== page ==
What I am still struggling with is the upheaval of our daily schedule, which, impossibly, has stepped up a notch. Paddle-boarding was the first new activity. I just watched; I wasn’t up for it that day. I’m still practicing pulling myself up and I’m almost standing without aid, but it seemed to be tempting fate to try standing while on an unsteady floatation device. I also wasn’t sure about Mummy standing on an unsteady flotation device, but as my distress increased Amma took me to the water’s edge so I could dip my feet in. I love the water. Splish, splash. And this calmed me.

We also went to an island with lots of broken buildings and men dressed in funny old clothes. Apparently it was a place for bad people, but I didn’t see anyone living there now. It was mostly people with big cameras who wandered aimlessly as if lost, and those giant hoppers with long feet who looked a lot more confident about where they were going. I wasn’t sure about this trip. I was very hot, the grass was bumpy and all the hills made the buggy go fast and then slow and then fast again. It was not a good nap.

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St Helena Island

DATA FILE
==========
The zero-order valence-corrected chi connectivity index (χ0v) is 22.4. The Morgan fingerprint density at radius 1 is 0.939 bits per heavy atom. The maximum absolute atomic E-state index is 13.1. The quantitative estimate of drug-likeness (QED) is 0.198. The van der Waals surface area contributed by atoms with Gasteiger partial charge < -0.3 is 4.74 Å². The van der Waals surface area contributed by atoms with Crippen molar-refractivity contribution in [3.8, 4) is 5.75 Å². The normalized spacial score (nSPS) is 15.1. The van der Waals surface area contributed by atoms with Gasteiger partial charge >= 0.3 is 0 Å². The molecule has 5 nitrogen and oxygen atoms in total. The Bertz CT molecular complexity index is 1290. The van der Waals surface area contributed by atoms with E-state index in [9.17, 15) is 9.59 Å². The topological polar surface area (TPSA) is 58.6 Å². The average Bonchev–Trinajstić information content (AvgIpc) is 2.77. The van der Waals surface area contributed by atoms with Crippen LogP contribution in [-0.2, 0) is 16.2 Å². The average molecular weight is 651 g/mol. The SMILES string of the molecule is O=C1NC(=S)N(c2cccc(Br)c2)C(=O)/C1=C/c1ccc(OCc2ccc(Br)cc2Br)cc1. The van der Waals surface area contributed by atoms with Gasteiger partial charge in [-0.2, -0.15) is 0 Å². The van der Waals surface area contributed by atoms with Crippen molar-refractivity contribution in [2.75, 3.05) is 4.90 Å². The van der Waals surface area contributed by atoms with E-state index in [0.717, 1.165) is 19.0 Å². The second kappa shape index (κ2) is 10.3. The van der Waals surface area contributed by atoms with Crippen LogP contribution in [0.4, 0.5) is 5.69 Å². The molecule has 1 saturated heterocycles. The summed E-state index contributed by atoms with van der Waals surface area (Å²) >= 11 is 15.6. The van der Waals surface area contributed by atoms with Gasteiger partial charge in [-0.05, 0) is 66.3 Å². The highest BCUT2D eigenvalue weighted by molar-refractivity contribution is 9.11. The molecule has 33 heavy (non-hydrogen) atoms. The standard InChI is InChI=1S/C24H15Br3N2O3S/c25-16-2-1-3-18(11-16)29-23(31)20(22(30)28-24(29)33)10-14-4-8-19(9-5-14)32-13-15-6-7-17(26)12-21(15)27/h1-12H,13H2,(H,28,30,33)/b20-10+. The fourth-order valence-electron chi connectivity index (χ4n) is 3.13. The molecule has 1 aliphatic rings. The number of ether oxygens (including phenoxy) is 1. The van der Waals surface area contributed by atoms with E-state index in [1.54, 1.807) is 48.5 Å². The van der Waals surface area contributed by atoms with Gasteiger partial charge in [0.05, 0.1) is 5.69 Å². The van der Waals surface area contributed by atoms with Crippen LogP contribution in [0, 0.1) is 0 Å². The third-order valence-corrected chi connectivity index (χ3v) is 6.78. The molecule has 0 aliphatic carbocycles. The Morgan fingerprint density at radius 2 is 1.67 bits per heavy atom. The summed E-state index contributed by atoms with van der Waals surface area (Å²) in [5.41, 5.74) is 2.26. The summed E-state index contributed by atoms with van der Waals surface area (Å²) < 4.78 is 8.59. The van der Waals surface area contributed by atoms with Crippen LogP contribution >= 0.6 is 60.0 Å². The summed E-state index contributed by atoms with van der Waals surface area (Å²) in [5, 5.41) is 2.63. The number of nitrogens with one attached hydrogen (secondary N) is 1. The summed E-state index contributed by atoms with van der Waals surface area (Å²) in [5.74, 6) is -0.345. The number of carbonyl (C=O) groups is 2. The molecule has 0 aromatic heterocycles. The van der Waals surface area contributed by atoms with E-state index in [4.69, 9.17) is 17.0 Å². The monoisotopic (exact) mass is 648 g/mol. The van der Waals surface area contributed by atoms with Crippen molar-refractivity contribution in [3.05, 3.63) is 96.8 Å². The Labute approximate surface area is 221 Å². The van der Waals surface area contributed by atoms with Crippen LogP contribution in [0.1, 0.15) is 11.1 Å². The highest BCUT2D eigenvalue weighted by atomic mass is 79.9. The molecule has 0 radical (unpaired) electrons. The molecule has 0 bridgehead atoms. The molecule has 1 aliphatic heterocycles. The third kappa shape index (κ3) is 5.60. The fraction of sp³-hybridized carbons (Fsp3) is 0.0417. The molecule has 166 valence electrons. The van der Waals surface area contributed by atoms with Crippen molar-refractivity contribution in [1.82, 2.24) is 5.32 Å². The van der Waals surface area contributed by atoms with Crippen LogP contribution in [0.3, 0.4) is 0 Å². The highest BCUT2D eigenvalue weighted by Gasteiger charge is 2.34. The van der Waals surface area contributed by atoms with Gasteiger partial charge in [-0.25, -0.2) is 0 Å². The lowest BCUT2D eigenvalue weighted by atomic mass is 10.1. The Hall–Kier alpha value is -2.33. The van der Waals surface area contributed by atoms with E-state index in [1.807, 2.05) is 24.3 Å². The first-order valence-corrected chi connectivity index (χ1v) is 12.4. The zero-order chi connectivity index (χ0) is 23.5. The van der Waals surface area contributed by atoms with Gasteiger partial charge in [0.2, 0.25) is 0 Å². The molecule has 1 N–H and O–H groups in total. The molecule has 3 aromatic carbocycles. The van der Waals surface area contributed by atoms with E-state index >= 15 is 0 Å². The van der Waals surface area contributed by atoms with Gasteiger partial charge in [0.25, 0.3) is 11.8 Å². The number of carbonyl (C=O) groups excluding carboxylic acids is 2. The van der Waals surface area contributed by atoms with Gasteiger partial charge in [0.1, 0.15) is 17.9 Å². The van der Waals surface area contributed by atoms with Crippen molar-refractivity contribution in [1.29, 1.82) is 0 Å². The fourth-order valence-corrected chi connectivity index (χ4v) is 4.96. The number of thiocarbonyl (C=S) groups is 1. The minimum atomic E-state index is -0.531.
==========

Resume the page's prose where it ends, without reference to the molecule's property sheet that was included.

And there was the land of tall buildings, called The City, and a place full of exciting buttons and stuffed animals (most much bigger than my toys) which I was told was the Sciencentre. I enjoyed this and allowed Amma to carry me around so I had a better view than the one from my buggy. My favourite thing was the metal tubes that made a chiming noise when you banged them. I think I may be a musician when I grow up.

There have been so many exciting experiences: getting on a boat, picking fruit, eating fruit, going out for dinner (although I still got the same old food), going to the doctor (this was not so much fun so I decided to sleep), having family over, going on walks (I didn’t do much of the walking for obvious reasons, but Mummy and sometimes Amma were always there pushing my chariot). The list is endless.

This has also meant that I’ve been extremely well-rested because I have been able to nap so much in the car. The car, I have worked out, is an impressive parenting device used by Mummy and Daddy to quiet me when I am displeased. I do not know what magic is at work, but as soon as that engine starts I cannot keep my eyes open.

***

I have decided I like Amma. She means well and the upheaval of the last few weeks has been interesting. Sister and Brother have certainly enjoyed having her around and I value their opinions; they are so old and wise. They have experienced nearly ten years in the world between them. When we take them to swimming or church or gymnastics, Amma and I play together and I smile more often now. I like the peekaboo game and when she makes farty noises with her face. I realised that her taste in music isn’t so bad. When we sing ‘Let’s go fly a Kite’ she lifts me up in the air so I can see everything. When she kisses me I smile. And she knows my favourite toys now. She can stay.

She’s all right.

image4

(For anyone who is, understandably, still confused, I stayed with my cousin and her family in Brisbane for three weeks, so I decided to record my visit through the eyes of her youngest daughter.)